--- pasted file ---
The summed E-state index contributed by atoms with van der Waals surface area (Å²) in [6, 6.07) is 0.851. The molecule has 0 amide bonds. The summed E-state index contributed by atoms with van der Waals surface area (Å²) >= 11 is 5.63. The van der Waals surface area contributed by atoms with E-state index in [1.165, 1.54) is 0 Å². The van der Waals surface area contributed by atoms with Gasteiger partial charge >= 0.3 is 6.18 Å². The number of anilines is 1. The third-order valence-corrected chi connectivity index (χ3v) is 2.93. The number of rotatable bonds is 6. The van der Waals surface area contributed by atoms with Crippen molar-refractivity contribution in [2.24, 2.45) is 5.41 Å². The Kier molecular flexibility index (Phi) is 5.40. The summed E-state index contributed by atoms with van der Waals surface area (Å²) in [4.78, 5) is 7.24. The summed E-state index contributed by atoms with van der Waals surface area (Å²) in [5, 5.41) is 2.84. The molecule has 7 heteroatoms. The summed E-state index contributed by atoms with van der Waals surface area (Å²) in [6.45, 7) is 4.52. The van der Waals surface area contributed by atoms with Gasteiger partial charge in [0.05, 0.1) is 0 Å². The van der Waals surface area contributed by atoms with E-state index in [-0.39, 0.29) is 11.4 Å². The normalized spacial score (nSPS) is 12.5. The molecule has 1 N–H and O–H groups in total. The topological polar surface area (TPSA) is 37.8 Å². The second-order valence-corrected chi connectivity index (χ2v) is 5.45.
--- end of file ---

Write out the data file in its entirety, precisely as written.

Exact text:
The summed E-state index contributed by atoms with van der Waals surface area (Å²) in [6, 6.07) is 0.851. The molecule has 0 amide bonds. The summed E-state index contributed by atoms with van der Waals surface area (Å²) >= 11 is 5.63. The van der Waals surface area contributed by atoms with E-state index in [1.165, 1.54) is 0 Å². The van der Waals surface area contributed by atoms with Gasteiger partial charge >= 0.3 is 6.18 Å². The number of anilines is 1. The third-order valence-corrected chi connectivity index (χ3v) is 2.93. The number of rotatable bonds is 6. The van der Waals surface area contributed by atoms with Crippen molar-refractivity contribution in [2.24, 2.45) is 5.41 Å². The Kier molecular flexibility index (Phi) is 5.40. The summed E-state index contributed by atoms with van der Waals surface area (Å²) in [4.78, 5) is 7.24. The summed E-state index contributed by atoms with van der Waals surface area (Å²) in [5, 5.41) is 2.84. The molecule has 7 heteroatoms. The summed E-state index contributed by atoms with van der Waals surface area (Å²) in [6.45, 7) is 4.52. The van der Waals surface area contributed by atoms with Gasteiger partial charge in [0.05, 0.1) is 0 Å². The van der Waals surface area contributed by atoms with E-state index in [-0.39, 0.29) is 11.4 Å². The normalized spacial score (nSPS) is 12.5. The molecule has 1 N–H and O–H groups in total. The topological polar surface area (TPSA) is 37.8 Å². The second-order valence-corrected chi connectivity index (χ2v) is 5.45.